Gross 'injustice' to children: Rs 5000 cr cut in education budget; 15 lakh schools shut down

Counterview Desk  More than 100 dignitaries, including educationists, academia, social activists, teachers’ union, civil society organisations (CSOs), various networks and people working on child rights, in a letter to Union Finance Minister Nirmala Sitharaman have sought reversal of reduction in allocation for education in the Union Budget 2021-22, even as demanding substantial increase in it.

Buddhist shrines massively destroyed by Brahmanical rulers in "pre-Islamic" era: Historian DN Jha's survey

Nalanda mahavihara By Our Representative Prominent historian DN Jha, an expert in India's ancient and medieval past, in his new book , "Against the Grain: Notes on Identity, Intolerance and History", in a sharp critique of "Hindutva ideologues", who look at the ancient period of Indian history as "a golden age marked by social harmony, devoid of any religious violence", has said, "Demolition and desecration of rival religious establishments, and the appropriation of their idols, was not uncommon in India before the advent of Islam".

India sees 62 journo deaths, 4th highest, amidst pandemic: Swiss media rights body

By Our Representative The Switzerland-based media rights body Press Emblem Campaign (PEC) has noted that India is the fourth most affected country as far as mediapersons’ death on account of Covid-19 is concerned. According to Blaise Lempen, secretary-general of PEC, the global tally of casualties among media persons in the Covid-19 pandemic has reached 1,036 journalists in 73 countries till date.

Swami Vivekananda's views on caste and sexuality were 'painfully' regressive

By Bhaskar Sur* Swami Vivekananda now belongs more to the modern Hindu mythology than reality. It makes a daunting job to discover the real human being who knew unemployment, humiliation of losing a teaching job for 'incompetence', longed in vain for the bliss of a happy conjugal life only to suffer the consequent frustration.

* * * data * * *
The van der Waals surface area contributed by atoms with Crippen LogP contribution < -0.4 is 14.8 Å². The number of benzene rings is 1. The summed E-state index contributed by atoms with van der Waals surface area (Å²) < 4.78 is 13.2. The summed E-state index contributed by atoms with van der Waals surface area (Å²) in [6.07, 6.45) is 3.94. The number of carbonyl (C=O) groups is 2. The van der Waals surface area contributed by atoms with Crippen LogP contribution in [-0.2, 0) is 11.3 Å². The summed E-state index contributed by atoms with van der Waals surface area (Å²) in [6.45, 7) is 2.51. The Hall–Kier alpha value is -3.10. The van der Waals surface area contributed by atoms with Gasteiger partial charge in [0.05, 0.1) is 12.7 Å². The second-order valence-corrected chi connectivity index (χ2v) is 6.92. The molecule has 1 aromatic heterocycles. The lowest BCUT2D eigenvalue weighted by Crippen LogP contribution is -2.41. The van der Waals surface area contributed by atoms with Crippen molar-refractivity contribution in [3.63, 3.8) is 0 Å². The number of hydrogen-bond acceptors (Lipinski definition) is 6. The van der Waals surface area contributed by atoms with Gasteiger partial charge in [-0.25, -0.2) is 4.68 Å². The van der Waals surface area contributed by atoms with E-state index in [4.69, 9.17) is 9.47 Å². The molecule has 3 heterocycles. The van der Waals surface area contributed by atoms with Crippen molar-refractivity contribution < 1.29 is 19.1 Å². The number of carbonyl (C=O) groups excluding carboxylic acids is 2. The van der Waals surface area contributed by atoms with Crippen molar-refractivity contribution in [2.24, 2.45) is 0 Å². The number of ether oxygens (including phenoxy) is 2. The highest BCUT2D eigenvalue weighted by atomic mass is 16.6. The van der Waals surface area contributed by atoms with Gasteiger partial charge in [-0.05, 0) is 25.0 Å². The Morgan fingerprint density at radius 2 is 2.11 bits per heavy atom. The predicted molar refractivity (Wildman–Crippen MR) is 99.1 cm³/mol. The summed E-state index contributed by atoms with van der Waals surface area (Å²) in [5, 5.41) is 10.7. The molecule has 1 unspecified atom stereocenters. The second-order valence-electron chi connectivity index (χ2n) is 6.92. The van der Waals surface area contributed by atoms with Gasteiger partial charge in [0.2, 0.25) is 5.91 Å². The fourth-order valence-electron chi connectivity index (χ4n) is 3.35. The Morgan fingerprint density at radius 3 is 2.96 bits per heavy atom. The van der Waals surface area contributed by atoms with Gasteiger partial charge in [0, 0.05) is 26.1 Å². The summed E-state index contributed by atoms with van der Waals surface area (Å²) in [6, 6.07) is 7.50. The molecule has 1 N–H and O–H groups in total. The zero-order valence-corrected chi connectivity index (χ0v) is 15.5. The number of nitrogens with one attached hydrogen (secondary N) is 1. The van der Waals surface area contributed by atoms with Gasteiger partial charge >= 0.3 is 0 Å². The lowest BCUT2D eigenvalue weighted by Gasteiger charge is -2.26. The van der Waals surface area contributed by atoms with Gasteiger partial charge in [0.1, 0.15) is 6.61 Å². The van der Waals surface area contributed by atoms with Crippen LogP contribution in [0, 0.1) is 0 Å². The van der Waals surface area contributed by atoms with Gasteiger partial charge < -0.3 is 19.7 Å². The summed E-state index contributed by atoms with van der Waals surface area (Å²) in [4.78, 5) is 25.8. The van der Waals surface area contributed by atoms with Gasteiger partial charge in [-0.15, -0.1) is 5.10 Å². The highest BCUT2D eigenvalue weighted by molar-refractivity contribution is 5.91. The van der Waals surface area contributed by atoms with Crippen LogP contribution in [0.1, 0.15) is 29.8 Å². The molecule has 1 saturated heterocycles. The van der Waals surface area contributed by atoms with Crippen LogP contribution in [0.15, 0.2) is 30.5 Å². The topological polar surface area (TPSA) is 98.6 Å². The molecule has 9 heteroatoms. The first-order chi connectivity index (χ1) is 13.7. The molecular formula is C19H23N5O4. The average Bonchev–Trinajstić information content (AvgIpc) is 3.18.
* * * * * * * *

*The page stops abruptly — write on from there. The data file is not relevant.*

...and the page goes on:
RSS love for 'killer' Myanmar junta behind Indian military presence at Tatmadaw Day?

By Shamsul Islam*  If a shameful act means an action which is criminal and nauseating, it would be an understatement to describe the attitude of the present RSS-BJP rulers of India towards the demolition of democracy and large-scale killing of the people of Myanmar by the military ( tatmadaw ) junta which took power through a coup on February 1, 2021 after renegading the election results in which the party of Aung San Suu Kyi, National League for Democracy, was a clear winner.

Chhattisgarh’s Apra riverfront imitates Sabarmati: 'Devaluing' water, environment

Sabarmati riverfront By Mansee Bal Bhargava*  This year’s #WorldWaterDay (March 22) focus was on ‘Valuing Water’. My school friend, Pragati Tiwari from Bilaspur, Chhattisgarh, called that day knowing my interest in water matters. We were remembering our childhood days as how we used to play on the banks and the bed of the Arpa Nadi (River) during the summer holidays and as how the river would swell like Anaconda to flow happily during the monsoon.

Bihar massacre on Holi day: Brahminical, casteist mindset behind 'uneasy' silence

Bihar chief minister Nitish Kumar By Vidya Bhushan Rawat*  Several people were killed in Bihar amidst Holi festivities, but not much response has come in from the media. The silence of the government and the society as a whole is also appalling. We seek to romanticise these festivals, yet we forget that every year they take so many lives. This despite the fact that Holi appears to be the best time for 'avenging things'.

India's draft migrants policy: Whither concern on job restrictions imposed by states?

By Anil Kumar*  India’s Niti Aayog has prepared a Draft Migration Policy. The draft policy acknowledges migration as an integral part of development, and it calls for positive government interventions that facilitate internal migration. With a rights-based solution to migration, the draft states that the policy should “enhance the agency and capability of the community and thereby remove aspects that come in the way of an individual’s own natural ability to thrive”.

Gujarat religious freedom amendment bill 'pursues' votebank politics, is anti-minority

Gujarat home minister Pradeepsinh Jadeja  By Our Representative  A Gujarat-based minority rights organisation, taking strong exception to the state assembly last week passing the Gujarat Religious Freedom (Amendment) Bill, 2021, has asserted that the proposed law “is completely unconstitutional”, even as asking the Gujarat governor to give his accent to it.